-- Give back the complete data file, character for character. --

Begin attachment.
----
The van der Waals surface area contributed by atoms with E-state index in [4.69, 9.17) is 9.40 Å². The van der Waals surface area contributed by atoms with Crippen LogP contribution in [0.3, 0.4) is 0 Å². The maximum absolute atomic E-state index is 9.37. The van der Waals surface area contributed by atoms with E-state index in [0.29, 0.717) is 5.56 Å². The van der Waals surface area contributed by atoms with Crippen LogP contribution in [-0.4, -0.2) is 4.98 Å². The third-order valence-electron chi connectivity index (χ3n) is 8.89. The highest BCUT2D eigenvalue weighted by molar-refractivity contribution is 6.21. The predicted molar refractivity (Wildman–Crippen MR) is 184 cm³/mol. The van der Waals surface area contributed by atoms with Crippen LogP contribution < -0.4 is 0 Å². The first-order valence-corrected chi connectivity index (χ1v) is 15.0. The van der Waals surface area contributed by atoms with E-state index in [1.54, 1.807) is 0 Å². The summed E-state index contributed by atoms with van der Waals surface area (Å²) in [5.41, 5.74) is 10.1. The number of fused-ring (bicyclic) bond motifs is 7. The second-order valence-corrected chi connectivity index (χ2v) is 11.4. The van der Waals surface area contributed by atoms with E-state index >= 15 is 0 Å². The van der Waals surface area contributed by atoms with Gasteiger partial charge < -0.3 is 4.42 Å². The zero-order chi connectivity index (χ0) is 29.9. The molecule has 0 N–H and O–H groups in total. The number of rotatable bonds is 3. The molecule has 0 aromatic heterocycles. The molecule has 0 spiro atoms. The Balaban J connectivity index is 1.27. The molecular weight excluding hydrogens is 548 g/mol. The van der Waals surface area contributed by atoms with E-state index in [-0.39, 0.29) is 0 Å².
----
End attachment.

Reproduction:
The van der Waals surface area contributed by atoms with E-state index in [4.69, 9.17) is 9.40 Å². The van der Waals surface area contributed by atoms with Crippen LogP contribution in [0.3, 0.4) is 0 Å². The maximum absolute atomic E-state index is 9.37. The van der Waals surface area contributed by atoms with E-state index in [0.29, 0.717) is 5.56 Å². The van der Waals surface area contributed by atoms with Crippen LogP contribution in [-0.4, -0.2) is 4.98 Å². The third-order valence-electron chi connectivity index (χ3n) is 8.89. The highest BCUT2D eigenvalue weighted by molar-refractivity contribution is 6.21. The predicted molar refractivity (Wildman–Crippen MR) is 184 cm³/mol. The van der Waals surface area contributed by atoms with Crippen LogP contribution < -0.4 is 0 Å². The first-order valence-corrected chi connectivity index (χ1v) is 15.0. The van der Waals surface area contributed by atoms with E-state index in [1.54, 1.807) is 0 Å². The summed E-state index contributed by atoms with van der Waals surface area (Å²) in [5.41, 5.74) is 10.1. The number of fused-ring (bicyclic) bond motifs is 7. The second-order valence-corrected chi connectivity index (χ2v) is 11.4. The van der Waals surface area contributed by atoms with E-state index >= 15 is 0 Å². The van der Waals surface area contributed by atoms with Gasteiger partial charge < -0.3 is 4.42 Å². The zero-order chi connectivity index (χ0) is 29.9. The molecule has 0 N–H and O–H groups in total. The number of rotatable bonds is 3. The molecule has 0 aromatic heterocycles. The molecule has 0 spiro atoms. The Balaban J connectivity index is 1.27. The molecular weight excluding hydrogens is 548 g/mol. The van der Waals surface area contributed by atoms with E-state index in [-0.39, 0.29) is 0 Å².